The 12 Days of Christmas: Community members continue holiday celebrations
SHEPHERDSTOWN — For many Americans, celebrating Christmas is a one-day event. But some community members continue to celebrate the holiday for 12 days, starting with Christmas Day and continuing through Jan. 5, also known as Twelfth Night.
Although the celebration of the 12 Days of Christmas has changed over the years, it is believed to have started during the Middle Ages, when each feast day represented saints or biblical people.
According to whychristmas.com, the first day of Christmas, as Christmas Day, celebrates the birth of Christ. The second day of Christmas, Saint Stephen’s Day, honors the Christian martyr, Stephen. The third day of Christmas honors Saint John the Apostle. The fourth day, The Feast of the Holy Innocents, is named in recognition of the babies who were killed by King Herod the Great in Matthew 2:16. On the fifth day of Christmas, Archbishop of Canterbury and saint Thomas Becket is remembered, for being killed for his beliefs on the same day in 1170. The sixth day of Christmas celebrates the life of Saint Egwin of Worcester and the seventh day honors Pope Sylvester I. The eighth day honors Jesus’ mother, Mary. On the ninth day of Christmas, two fourth century saints, St. Basil the Great and St. Gregory Nazianzen, are remembered. The 10th day represents the day when Jesus was taken to the temple in Jerusalem, Israel, and officially given his name, called the “Feast of the Holy Name of Jesus.” The first American saint, Elizabeth Ann Seton, is currently remembered on the 11th day of Christmas, although the day originally celebrated Saint Simon Stylites. Twelfth Night, which was usually celebrated with large parties in the Middle Ages, is often called “Epiphany Eve,” in remembrance of the wisemen’s journey to Bethlehem. On Jan. 6, the traditional Christmas celebrations culminate with Epiphany, when the wisemen’s arrival at the home of Jesus in Bethlehem is remembered.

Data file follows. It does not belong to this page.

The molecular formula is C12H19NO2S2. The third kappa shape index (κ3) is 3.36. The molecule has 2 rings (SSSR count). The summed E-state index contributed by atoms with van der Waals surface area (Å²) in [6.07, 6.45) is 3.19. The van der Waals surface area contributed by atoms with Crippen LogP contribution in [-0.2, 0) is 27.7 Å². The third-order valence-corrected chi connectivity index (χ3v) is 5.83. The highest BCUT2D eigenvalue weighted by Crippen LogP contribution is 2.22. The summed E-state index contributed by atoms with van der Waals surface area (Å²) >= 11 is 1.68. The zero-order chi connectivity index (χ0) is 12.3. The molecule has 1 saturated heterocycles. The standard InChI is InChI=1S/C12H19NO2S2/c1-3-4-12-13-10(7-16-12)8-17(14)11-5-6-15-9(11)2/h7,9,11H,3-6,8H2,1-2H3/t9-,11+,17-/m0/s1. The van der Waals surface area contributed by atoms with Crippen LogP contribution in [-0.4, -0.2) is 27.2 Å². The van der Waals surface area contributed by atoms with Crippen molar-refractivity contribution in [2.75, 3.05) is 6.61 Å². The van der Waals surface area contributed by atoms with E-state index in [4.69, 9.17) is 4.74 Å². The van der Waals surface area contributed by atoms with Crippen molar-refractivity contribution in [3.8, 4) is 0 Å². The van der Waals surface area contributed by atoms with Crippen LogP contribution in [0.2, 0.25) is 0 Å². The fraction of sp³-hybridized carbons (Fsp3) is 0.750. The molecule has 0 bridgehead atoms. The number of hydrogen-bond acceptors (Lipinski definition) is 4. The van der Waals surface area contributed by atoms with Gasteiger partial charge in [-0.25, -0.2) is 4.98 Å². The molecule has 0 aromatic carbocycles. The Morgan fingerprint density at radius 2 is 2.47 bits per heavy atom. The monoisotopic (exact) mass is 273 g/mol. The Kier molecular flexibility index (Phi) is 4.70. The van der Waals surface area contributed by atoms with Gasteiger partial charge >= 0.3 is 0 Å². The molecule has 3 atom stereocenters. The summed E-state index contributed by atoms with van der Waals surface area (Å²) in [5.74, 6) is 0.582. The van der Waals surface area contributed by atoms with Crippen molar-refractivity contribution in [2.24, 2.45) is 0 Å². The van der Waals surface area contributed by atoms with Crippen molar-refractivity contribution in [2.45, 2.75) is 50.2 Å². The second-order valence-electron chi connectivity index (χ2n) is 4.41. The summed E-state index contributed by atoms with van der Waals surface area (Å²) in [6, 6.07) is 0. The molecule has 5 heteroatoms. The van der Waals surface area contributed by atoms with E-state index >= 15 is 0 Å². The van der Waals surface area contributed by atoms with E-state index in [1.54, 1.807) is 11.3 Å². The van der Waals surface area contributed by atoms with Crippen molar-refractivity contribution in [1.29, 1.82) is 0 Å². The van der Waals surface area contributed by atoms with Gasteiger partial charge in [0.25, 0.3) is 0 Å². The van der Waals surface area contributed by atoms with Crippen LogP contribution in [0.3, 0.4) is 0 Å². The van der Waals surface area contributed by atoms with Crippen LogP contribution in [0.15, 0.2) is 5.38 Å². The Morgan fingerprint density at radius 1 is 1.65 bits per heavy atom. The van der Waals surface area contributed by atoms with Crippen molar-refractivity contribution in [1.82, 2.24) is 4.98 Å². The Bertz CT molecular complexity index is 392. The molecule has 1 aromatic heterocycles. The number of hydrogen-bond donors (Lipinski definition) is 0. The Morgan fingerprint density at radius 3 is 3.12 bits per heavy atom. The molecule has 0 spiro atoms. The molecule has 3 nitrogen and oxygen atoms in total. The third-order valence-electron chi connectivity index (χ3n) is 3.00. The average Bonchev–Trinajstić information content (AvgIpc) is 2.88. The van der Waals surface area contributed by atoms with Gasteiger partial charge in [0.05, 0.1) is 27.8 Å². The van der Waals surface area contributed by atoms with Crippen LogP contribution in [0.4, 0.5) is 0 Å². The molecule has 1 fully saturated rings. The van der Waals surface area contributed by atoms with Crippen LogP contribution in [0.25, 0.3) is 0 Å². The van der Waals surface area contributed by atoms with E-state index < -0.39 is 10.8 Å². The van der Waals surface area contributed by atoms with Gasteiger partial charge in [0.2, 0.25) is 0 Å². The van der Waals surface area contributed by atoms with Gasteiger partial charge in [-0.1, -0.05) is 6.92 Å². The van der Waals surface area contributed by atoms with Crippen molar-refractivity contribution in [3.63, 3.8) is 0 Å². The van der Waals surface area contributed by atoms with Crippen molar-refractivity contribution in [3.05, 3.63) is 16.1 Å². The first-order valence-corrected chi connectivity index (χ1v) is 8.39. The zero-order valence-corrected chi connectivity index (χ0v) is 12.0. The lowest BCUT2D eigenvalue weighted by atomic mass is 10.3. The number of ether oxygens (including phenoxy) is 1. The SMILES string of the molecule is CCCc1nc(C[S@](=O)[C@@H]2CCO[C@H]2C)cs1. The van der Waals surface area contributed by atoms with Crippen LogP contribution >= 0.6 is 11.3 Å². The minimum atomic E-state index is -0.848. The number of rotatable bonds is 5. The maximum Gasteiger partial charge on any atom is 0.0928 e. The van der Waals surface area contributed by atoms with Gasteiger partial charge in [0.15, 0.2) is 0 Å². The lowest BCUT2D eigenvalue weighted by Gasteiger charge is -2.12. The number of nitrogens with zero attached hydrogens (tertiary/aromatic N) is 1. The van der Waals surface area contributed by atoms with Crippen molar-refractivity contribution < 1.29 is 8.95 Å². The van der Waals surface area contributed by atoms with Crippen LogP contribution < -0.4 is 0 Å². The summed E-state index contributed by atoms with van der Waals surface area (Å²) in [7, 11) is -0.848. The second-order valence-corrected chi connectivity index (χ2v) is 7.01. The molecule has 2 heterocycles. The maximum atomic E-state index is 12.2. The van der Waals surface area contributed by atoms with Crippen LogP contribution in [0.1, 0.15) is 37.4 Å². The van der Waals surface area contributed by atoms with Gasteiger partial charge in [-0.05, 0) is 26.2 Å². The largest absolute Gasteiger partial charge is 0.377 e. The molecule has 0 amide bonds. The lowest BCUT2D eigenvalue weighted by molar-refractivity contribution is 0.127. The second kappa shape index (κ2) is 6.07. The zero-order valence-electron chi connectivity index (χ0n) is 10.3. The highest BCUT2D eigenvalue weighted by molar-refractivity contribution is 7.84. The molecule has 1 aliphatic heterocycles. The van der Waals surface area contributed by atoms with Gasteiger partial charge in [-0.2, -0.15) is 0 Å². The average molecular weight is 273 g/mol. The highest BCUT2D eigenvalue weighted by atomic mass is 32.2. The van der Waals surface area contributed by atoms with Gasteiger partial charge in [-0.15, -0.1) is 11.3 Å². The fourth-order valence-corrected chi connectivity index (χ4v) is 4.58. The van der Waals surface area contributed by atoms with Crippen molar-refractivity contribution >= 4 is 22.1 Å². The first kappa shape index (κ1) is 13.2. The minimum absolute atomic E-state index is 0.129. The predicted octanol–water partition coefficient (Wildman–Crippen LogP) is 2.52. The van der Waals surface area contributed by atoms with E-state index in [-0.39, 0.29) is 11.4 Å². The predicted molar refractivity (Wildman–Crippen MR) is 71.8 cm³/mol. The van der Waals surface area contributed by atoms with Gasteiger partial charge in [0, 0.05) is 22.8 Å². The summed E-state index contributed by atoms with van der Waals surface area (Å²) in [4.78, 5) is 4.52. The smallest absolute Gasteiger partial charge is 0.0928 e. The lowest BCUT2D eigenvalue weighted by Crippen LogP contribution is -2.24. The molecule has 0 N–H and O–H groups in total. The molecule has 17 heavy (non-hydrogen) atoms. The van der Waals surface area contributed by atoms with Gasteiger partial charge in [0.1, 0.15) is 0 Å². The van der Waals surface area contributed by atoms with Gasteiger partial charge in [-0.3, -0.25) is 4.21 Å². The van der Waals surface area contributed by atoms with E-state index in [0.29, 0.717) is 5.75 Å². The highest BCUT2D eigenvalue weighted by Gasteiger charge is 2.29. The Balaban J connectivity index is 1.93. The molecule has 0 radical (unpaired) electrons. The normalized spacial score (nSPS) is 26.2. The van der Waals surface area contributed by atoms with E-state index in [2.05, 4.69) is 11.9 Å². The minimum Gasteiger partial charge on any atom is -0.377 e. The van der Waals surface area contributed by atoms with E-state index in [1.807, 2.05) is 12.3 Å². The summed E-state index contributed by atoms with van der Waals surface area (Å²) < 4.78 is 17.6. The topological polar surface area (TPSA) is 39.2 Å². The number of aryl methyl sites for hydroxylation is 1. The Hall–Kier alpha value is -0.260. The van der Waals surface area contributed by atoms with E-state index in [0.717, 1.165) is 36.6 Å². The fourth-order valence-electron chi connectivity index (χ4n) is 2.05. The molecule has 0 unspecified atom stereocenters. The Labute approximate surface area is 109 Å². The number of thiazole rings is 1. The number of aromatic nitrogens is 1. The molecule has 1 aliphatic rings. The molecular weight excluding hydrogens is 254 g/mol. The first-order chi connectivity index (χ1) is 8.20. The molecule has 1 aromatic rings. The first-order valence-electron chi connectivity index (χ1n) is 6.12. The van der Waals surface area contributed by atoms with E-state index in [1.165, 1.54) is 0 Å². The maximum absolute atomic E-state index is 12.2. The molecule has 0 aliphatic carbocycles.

With almost two weeks of celebrations, Christians in Episcopalian, Lutheran and Catholic denominations do not necessarily still honor these days with feasts, as they were in the Middle Ages. But their celebrations continue in their hearts.
For the over 60 attendees at O’Hurley’s General Store’s weekly Heritage Music Jam Session on Dec. 27, that spirit of Christmas could still be heard and felt. Violin, guitar, banjo, mandolin, penny whistle, flute, harp, hammered dulcimer and lap dulcimer could all be heard, as the evening’s dozen instrumentalists took turns choosing uncopyrighted songs to play and sing together. Some of the Christmas tunes that were performed included, “Angels from the Realms of Glory,” “Joy to the World,” “Ding Dong Merrily on High,” “Hark the Herald Angels Sing” and “Angels from the Realms of Glory.”
For Charlie DeFluri, who has been jamming on his violin at O’Hurley’s General Store for over 20 years, the evening was an opportunity to also share an old Christmas tune, which many attendees were unfamiliar with.
“In the 1880s, there was this massive spurt of carol writing, and this was one of them,” DeFluri said to the audience, before leading the instrumentalists in the tune, “Keeping Vigil.”
Although the store’s jam sessions include a special Christmas one before the holiday, it also once featured a jam session in honor of Twelfth Night. While that event hasn’t been held for a few years now and the store’s Christmas decorations are taken down right after the first of the year, attendees and instrumentalists alike continue to enjoy having one more jam session filled with Christmas music on the Thursday after Christmas Day.
One last day on which to celebrate the 12 Days of Christmas with like-minded members of the Shepherdstown community.